The Great Santa Claus Switch

The "Santas" face off in Frackle Rock.

The “Santas” face off in Frackle Rock.

And speaking of Fraggle Rock, The Great Santa Claus Switch actually surprisingly, specifically foreshadows and even provides elements that would later evolve into that seminal program. To begin with, all of Cosmo’s strange monster henchmen, although they generally look extremely different to one another, are collectively known as the Frackles, a name that isn’t only very similar in sound to “Fraggle,” but was also the name that Jim originally considered reusing years later for his fun-loving, cave-dwelling characters on that show before changing the middle sound to “g”.


Even more strikingly, however, the world that Cosmo and the Frackles inhabit is so visually reminiscent to Fraggle Rock–like Fraggle Rock, it’s composed of an underground cave system made up of “a million miles of tunnels”–that it almost feels like watching an alternate universe episode of that 1980s show. Why, one of the Frackles is even an early version of the same species of creature as Philo and Gunge–Marjory the Trash Heap’s, small, green, furry subjects!


Meanwhile, another of the Frackles, Lothar, a blue, silly but wise prognosticating dragon-like character who wears a fez (Lothar is amazing) and is also played by Jim, has a very similar function to Marjory’s–Cosmo goes to him frequently to seek advice about the future–and a personality similar to the deeply wise, deeply silly Fraggle minstrel, Cantus (another Jim character), along with a voice that sounds like a cross between Cantus’ and Link Hogthrob’s (incidentally, Lothar would make later Muppet appearances, both on The Muppet Show and at Kermit and Piggy’s wedding in The Muppets Take Manhattan).


And two of the Frackles are huge, furry, full-body Muppets, Thig and Thog, both of whom resemble Gorgs in their size, if not physical features, and the second of whom has a babyish voice and personality that particularly calls to mind Junior Gorg. And although Thog wouldn’t go on to Muppet fame per se, people remember him today as the huge, fuzzy, roundish, blue guy with the bouncy ears in The Muppet Show‘s opening credits (he also appeared in a few musical numbers and sketches scattered throughout the show’s run).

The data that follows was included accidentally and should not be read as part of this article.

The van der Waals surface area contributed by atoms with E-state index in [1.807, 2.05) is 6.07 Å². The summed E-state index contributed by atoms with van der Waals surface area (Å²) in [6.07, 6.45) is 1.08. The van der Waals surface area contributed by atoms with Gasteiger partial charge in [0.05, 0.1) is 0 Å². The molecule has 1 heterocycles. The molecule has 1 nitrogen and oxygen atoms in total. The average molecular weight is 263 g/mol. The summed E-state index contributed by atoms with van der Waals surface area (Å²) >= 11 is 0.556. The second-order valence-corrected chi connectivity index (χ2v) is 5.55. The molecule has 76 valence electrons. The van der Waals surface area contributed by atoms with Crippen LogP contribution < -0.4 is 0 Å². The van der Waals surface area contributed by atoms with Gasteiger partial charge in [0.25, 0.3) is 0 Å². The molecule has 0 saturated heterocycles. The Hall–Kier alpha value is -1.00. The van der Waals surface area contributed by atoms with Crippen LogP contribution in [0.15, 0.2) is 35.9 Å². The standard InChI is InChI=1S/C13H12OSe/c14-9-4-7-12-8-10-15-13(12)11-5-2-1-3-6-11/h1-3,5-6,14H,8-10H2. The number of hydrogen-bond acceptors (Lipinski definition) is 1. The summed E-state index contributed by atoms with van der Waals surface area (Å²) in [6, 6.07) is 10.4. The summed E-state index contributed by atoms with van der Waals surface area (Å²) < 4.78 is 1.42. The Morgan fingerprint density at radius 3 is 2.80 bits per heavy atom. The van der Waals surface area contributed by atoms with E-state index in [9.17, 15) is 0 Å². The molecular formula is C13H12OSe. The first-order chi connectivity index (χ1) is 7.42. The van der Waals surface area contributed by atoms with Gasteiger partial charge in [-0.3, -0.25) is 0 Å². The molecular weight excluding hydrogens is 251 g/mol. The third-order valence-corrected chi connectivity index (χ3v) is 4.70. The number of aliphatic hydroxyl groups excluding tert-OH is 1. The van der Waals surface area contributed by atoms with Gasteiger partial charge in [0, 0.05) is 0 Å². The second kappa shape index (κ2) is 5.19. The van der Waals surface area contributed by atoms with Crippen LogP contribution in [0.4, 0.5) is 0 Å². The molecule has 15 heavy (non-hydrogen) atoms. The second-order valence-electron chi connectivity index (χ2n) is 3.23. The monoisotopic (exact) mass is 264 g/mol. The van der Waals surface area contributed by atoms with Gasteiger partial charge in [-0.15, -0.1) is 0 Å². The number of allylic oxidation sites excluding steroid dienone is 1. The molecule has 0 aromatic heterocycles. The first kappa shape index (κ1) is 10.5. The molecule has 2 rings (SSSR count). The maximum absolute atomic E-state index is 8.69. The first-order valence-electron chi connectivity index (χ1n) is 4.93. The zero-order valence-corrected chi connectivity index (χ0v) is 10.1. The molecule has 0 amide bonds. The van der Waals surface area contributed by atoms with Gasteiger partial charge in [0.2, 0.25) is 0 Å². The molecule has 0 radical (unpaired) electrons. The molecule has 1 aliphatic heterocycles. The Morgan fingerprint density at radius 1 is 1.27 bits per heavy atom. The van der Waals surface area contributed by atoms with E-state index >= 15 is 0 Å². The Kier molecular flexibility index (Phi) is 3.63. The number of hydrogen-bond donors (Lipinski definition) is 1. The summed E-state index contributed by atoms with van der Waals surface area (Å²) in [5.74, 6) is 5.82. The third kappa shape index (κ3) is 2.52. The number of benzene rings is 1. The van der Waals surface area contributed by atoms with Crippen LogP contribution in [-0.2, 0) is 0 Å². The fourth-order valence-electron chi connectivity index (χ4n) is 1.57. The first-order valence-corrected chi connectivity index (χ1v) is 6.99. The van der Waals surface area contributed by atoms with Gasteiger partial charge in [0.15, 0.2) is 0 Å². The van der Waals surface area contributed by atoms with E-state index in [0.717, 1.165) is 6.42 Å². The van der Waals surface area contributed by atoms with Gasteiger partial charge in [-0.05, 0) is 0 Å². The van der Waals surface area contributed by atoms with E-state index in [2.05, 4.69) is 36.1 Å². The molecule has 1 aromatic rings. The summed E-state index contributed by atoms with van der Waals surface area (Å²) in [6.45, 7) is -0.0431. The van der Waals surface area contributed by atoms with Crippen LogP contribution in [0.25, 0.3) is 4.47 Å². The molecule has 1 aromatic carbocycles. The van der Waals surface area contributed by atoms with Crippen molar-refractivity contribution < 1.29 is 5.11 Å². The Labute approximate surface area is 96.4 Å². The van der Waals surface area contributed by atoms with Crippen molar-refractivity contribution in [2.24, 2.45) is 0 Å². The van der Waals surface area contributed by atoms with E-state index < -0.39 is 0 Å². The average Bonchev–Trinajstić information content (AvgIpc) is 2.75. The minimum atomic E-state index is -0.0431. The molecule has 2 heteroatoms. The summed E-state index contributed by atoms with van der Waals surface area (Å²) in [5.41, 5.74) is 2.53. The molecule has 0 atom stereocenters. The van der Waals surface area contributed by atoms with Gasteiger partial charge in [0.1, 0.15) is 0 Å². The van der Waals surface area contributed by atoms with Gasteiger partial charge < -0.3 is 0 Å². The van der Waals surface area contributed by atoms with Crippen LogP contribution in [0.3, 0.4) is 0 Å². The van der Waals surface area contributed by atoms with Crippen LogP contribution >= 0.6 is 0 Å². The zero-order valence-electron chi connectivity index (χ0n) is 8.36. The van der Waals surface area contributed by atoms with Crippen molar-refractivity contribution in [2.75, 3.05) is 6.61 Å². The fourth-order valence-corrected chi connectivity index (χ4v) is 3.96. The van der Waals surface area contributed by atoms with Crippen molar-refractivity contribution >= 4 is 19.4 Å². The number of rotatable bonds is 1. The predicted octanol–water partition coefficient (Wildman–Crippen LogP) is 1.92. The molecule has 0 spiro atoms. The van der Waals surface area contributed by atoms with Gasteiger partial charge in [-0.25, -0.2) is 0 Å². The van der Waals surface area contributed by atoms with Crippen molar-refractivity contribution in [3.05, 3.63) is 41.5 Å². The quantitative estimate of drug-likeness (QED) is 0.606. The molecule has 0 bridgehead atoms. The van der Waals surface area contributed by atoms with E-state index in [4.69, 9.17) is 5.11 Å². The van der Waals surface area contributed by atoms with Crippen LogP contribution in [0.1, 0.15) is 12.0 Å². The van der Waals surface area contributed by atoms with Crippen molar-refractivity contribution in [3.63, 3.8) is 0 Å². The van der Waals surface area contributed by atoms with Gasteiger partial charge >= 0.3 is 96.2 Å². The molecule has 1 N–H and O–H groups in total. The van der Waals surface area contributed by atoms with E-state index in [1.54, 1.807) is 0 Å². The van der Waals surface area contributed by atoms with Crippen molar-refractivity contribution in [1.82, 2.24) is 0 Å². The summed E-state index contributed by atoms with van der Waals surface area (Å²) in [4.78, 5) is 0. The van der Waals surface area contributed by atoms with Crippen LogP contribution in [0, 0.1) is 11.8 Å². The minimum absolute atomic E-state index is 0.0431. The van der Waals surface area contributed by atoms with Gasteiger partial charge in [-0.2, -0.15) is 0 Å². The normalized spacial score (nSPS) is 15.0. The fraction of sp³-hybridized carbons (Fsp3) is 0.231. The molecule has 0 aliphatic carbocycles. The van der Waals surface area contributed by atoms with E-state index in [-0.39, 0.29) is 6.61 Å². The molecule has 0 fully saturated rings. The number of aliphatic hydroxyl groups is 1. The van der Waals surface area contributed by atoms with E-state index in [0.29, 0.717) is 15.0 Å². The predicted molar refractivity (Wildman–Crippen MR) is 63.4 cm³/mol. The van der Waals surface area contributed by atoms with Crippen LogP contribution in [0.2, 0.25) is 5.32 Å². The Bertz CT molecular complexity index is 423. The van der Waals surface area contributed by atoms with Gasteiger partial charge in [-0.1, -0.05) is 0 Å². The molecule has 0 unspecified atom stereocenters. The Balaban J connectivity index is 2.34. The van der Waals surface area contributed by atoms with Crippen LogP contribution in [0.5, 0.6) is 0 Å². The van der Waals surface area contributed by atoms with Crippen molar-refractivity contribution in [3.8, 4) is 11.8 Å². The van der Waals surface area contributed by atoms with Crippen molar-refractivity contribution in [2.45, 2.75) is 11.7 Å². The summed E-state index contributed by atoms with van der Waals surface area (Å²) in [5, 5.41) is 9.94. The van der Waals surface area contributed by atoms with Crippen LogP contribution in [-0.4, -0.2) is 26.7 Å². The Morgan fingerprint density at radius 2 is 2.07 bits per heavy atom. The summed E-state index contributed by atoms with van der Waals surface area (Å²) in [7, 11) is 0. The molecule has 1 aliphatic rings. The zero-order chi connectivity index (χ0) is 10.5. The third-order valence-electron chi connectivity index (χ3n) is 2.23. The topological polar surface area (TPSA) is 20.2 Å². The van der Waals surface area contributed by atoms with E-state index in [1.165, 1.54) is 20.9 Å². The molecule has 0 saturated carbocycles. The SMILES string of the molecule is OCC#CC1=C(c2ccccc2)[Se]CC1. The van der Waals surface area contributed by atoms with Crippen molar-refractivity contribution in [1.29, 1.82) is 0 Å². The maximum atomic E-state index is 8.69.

And they aren’t the only recognizable Frackles today. There’s a blue, bird-like, beaky one and a green, beaky one who appeared in various Muppet productions (and although I’m not sure if I remember him from later Muppet things or not, there’s also another green, beaky one with the head of a bird, a long, pop-up neck, and spider-like legs who appeared in The Muppets on Puppets and looks like one of the monsters first developed for The Musical Monsters of Turkey Hollow). Most important, however, is a certain blueish guy with wide but sad-looking eyes and a strange, long, but droopy nose who lives in Cosmo’s cigar box and is here always referred to as Snarl but who is indeed the very first version of the Whatever who we will come to know and love, the one and only Gonzo the Great! He isn’t yet voiced by Dave Goelz and isn’t the same character at all, but it is still amazingly cool–if a bit disarming–to see him appear here.




Meanwhile, in addition to planting creative seeds that would bear classic fruit later, The Great Santa Claus Switch also introduced two important people to the world of the Muppets, while welcoming the return of another crucial name. Amongst the many puppeteers brought on to help with this expanded production was Jerry Nelson, who had worked with Jim in the past and who would sign on later this year for the second season of Sesame Street, where he would play a number of smaller parts until finally getting his arguably most iconic character, Count von Count (or the Count, as he’s usually known), in Season 4. Others include Snuffleupagus, Robin (Kermit’s nephew), and Gobo Fraggle.